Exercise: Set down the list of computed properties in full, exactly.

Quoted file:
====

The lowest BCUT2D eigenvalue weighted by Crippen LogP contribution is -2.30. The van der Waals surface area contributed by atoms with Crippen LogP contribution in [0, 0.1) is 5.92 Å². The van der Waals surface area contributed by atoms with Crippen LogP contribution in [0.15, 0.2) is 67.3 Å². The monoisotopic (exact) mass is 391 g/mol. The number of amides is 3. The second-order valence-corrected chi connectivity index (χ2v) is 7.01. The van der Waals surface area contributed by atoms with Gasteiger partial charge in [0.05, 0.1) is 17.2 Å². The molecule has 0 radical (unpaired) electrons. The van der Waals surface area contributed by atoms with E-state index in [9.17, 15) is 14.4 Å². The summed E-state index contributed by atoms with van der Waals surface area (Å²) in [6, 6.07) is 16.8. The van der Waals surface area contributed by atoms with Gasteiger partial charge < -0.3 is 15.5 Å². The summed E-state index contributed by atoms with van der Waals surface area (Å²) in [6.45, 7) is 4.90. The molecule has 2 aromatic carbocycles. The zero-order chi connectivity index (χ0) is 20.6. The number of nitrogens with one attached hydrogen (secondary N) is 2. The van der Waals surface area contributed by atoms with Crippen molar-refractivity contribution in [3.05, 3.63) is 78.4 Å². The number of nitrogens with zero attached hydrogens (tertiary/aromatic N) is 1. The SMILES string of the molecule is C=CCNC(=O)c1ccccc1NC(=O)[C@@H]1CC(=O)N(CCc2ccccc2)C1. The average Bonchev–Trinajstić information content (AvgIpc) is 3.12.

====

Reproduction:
The lowest BCUT2D eigenvalue weighted by Crippen LogP contribution is -2.30. The van der Waals surface area contributed by atoms with Crippen LogP contribution in [0, 0.1) is 5.92 Å². The van der Waals surface area contributed by atoms with Crippen LogP contribution in [0.15, 0.2) is 67.3 Å². The monoisotopic (exact) mass is 391 g/mol. The number of amides is 3. The second-order valence-corrected chi connectivity index (χ2v) is 7.01. The van der Waals surface area contributed by atoms with Gasteiger partial charge in [0.05, 0.1) is 17.2 Å². The molecule has 0 radical (unpaired) electrons. The van der Waals surface area contributed by atoms with E-state index in [9.17, 15) is 14.4 Å². The summed E-state index contributed by atoms with van der Waals surface area (Å²) in [6, 6.07) is 16.8. The van der Waals surface area contributed by atoms with Gasteiger partial charge < -0.3 is 15.5 Å². The summed E-state index contributed by atoms with van der Waals surface area (Å²) in [6.45, 7) is 4.90. The molecule has 2 aromatic carbocycles. The zero-order chi connectivity index (χ0) is 20.6. The number of nitrogens with one attached hydrogen (secondary N) is 2. The van der Waals surface area contributed by atoms with Crippen molar-refractivity contribution in [3.05, 3.63) is 78.4 Å². The number of nitrogens with zero attached hydrogens (tertiary/aromatic N) is 1. The SMILES string of the molecule is C=CCNC(=O)c1ccccc1NC(=O)[C@@H]1CC(=O)N(CCc2ccccc2)C1. The average Bonchev–Trinajstić information content (AvgIpc) is 3.12.